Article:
#heartbleed #infosec #SSL
There are a variety of opinions on the seriousness of Heartbleed being put
forth ranging from "it's not the end of the world" to "the sky is falling,
duck and cover." Usually the former cites the relatively low percentage of
sites impacted by Heartbleed, pegged at about 17% or 500,000 sites by
Netcraft. The latter cite the number of consumers impacted, which is a way
bigger number to be sure. Sites tracking the impact to users suggest many of
the largest sites have potentially been impacted, translating into many
millions of users.
And then there’s the impact on gadgets and devices we might not immediately
think of being vulnerable. A wide variety of smart phones, IP phones,
switches and routers have been identified as being vulnerable. Home internet
routers and that nifty system you had put in that lets you mess with your
house’s tempera... (more)
OpenStack. OpenDaylight. SDN. Cloud. It's all about abstraction, about APIs
and "software-defined" (which really means software-controlled, but this is
neither the time or place to get into that debate).
It's about jailbreaking the network. Enabling access to features and
functionality in a way that results in new services, increased responsiveness
and overall, the operationalization of the network.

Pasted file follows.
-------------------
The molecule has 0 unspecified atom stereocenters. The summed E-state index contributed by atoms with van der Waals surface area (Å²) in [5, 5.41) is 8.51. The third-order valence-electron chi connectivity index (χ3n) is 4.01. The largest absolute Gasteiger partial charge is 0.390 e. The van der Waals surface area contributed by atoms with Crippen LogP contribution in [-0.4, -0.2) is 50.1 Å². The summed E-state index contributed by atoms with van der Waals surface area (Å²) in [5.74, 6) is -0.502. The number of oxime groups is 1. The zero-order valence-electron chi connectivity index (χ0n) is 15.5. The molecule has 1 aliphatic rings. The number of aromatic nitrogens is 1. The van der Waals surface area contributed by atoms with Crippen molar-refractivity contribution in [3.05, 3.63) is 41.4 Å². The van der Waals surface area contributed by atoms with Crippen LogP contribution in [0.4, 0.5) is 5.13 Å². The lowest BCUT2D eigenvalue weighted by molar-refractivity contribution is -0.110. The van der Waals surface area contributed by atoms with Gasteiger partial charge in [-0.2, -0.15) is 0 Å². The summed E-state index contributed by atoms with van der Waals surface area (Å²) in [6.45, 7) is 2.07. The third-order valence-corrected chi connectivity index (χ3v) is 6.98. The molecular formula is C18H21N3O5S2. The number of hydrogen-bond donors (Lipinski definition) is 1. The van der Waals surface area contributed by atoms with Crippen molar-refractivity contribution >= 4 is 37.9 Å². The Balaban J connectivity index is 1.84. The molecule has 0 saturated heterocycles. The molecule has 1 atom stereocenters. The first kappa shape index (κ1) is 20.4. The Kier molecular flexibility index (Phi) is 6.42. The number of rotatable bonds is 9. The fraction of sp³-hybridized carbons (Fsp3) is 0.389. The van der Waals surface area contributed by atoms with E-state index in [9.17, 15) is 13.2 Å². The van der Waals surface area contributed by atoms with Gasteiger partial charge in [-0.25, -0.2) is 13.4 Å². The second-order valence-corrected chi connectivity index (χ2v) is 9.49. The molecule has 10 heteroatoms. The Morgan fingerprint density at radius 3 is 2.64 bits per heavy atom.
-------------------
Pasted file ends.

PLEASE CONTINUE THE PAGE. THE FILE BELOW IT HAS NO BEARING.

The term jailbreaking is generally used with respect to mobile phones, in
particular Apple's iOS line of phones.
"Jailbreaking permits root access to the iOS file system and manager, ... (more)
One of the most common phrases heard when new technology is introduced is
that it's going to "bridge the gap" between X and Y. X and Y are almost
always one of three IT groups: development, operations and networking. And
while that goal is admirable (and indeed there are techno-cultural issues
that have and continue to cause friction between these groups) one of the
biggest obstacles standing in the way of rainbow-and-unicorn harmony between
these groups is terminology.
It's not just a case of difference of opinions on pronunciation, a la "you
say toh-mah-toh I say tah-may-toh",... (more)
Despite claims that there exists (or will, look out!) a mythical "god box"
for the enterprise data center, capable of performing every data center
function imaginable, it remains, well, mythical. Efforts to effectively
secure the data center and the applications it delivers therefore requires a
collaborative approach between best-of-breed technologies.
But if collaboration across functional IT groups - development, operations,
network and security - remains as elusive as nirvana, then collaboration
across products has traditionally been seen as likely as sighting the Loch
Ness M... (more)
Nick Lippis, who writes the eponymously named Lippis Report, had a
fascinating report on the differences between enterprise and service provider
environments with respect to network virtualization.
He observes, through a survey of the ONUG (Open Networking User Group)
membership, that what the enterprise needs is Network Service Virtualization
(NSV), which he and ONUG define as the virtualization of "enterprise
appliances, such as firewalls, load balancers, application accelerators,
application delivery controllers, Intrusion Protection Systems, WAN
optimizers, call ... (more)